Marilyn Snider is an Australian global education activist who promotes a dynamic, self-directed approach where learners explore real world issues and challenges whilst delving into deeper and more satisfying conceptual understandings. Creativity, critical analysis and action are hallmarks of her work.



Who is a refugee?

World Refugee week takes place from Sunday 19 June to Saturday 25 June. Many students and teachers find the terms ‘refugee’ and ‘asylum seeker’ confusing.  I encourage schools to acknowledge the week and teach their students at least these definitions:

Who is a refugee? 
Any person who owing to a well founded fear of being persecuted for reasons of race, religion, nationality, membership of a particular social group or political opinion, is outside the country of his/her nationality and is unable, or owing to such fear, is unwilling to avail himself/herself of the protection of that country.
Who is an asylum seeker?  A person  who has applied for protection as a refugee, but whose claims have not yet been recognised by a government. However, since recognition by a government is not required to meet the definition of a refugee, an asylum seeker may also be at the same time a refugee.
Who is a migrant? A migrant is a person who makes a conscious choice to leave their country to seek a better life elsewhere. Before they decided to leave their country, migrants can seek information about their new home, study the language and explore employment opportunities. They can plan their travel, take their belongings with them and say goodbye to the important people in their lives. They are free to return home at any time if things don’t work out as they had hoped, if they get homesick or if they wish to visit family members and friends left behind.
You can also find definitions of who is ‘climate refugee‘ and who is an internally displaced person?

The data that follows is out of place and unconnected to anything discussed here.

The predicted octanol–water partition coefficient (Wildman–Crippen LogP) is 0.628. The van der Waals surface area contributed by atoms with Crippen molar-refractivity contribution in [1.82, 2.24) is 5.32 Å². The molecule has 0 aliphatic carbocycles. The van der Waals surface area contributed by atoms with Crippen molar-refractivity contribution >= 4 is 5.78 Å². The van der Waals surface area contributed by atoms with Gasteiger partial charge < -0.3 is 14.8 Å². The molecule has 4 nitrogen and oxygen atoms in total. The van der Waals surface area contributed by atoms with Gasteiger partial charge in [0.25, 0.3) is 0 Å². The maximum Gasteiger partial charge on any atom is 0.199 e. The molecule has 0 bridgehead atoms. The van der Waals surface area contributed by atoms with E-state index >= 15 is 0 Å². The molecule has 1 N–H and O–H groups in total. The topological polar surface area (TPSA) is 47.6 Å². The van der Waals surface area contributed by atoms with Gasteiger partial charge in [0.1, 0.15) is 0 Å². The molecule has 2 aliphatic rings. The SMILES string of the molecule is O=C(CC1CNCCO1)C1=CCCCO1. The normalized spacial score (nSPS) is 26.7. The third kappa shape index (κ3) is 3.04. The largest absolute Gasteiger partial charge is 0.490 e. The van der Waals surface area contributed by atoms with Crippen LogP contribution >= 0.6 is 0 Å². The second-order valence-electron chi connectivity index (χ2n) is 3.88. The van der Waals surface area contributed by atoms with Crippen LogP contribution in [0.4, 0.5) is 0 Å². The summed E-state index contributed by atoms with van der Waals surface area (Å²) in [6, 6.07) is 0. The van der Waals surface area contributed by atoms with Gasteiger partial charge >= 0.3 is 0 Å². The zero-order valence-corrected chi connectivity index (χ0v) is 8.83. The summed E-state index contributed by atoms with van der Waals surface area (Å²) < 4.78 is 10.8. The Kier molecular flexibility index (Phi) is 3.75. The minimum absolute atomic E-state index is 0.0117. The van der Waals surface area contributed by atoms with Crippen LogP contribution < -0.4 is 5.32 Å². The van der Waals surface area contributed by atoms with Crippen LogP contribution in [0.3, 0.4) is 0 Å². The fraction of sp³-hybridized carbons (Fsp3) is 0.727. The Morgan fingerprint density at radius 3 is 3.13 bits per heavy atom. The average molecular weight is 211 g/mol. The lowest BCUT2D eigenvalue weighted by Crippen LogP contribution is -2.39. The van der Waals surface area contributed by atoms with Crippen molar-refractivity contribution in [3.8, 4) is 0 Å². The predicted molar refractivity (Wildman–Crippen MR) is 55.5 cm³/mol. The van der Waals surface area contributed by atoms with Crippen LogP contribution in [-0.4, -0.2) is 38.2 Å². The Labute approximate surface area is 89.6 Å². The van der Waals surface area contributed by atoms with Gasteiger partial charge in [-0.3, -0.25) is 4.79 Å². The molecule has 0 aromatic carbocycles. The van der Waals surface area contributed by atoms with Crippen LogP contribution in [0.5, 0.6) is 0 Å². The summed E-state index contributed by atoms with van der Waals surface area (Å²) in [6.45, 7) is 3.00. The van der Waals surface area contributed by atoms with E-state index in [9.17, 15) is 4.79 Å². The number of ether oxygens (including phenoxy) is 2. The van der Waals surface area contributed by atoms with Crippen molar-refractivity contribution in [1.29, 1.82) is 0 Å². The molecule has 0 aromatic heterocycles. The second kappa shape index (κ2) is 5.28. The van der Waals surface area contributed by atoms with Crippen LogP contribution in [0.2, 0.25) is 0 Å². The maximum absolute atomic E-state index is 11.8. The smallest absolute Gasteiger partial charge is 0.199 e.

Also useful-

The top 20 countries that have granted protection to refugees in the 21st century
Resources to assist teachers

If you are interested in participating in a collaborative global project researching the topic of refugees, please contact me at






Education and human rights

By Marilyn Snider

“Education is a human right with immense power to transform. On its foundation rest the cornerstones of freedom, democracy and sustainable human development.” Kofi Annan

The Human Right to Education

Quality of life outcomes and social mobility indicators are directly linked to a child’s ability to access quality education. This is particularly relevant for children living in poverty, including those in developing countries.

The Universal Declaration of Human Rights (UDHR),  International Covenant on Economic Social and Cultural Rights, Convention on the Rights of the Child (CRC),  Convention on the Elimination of All Forms of Racial Discrimination and Convention on the Elimination of All Forms of Discrimination Against Women (CEDAW) recognise the inherent dignity of each person and set out the conditions for enjoyment of individual rights by all; be they economic, social, cultural, civil or political rights.

These treaties and declarations also encourage international cooperation in matters relating to education, including the promotion of literacy, science and technical knowledge.

Under these binding legal instruments, every child has the right to free, available and compulsory primary education. This right exists alongside a call for the development of different forms of secondary education, including general and vocational education, and for these to be available and accessible to every child. Children also have the right to be disciplined at school in a manner consistent with the child’s innate human rights. And to protect the rights of female students, CEDAW mandates that all appropriate measures must be taken to eliminate discrimination against women and girls in the field of education, particularly relating to access and opportunity.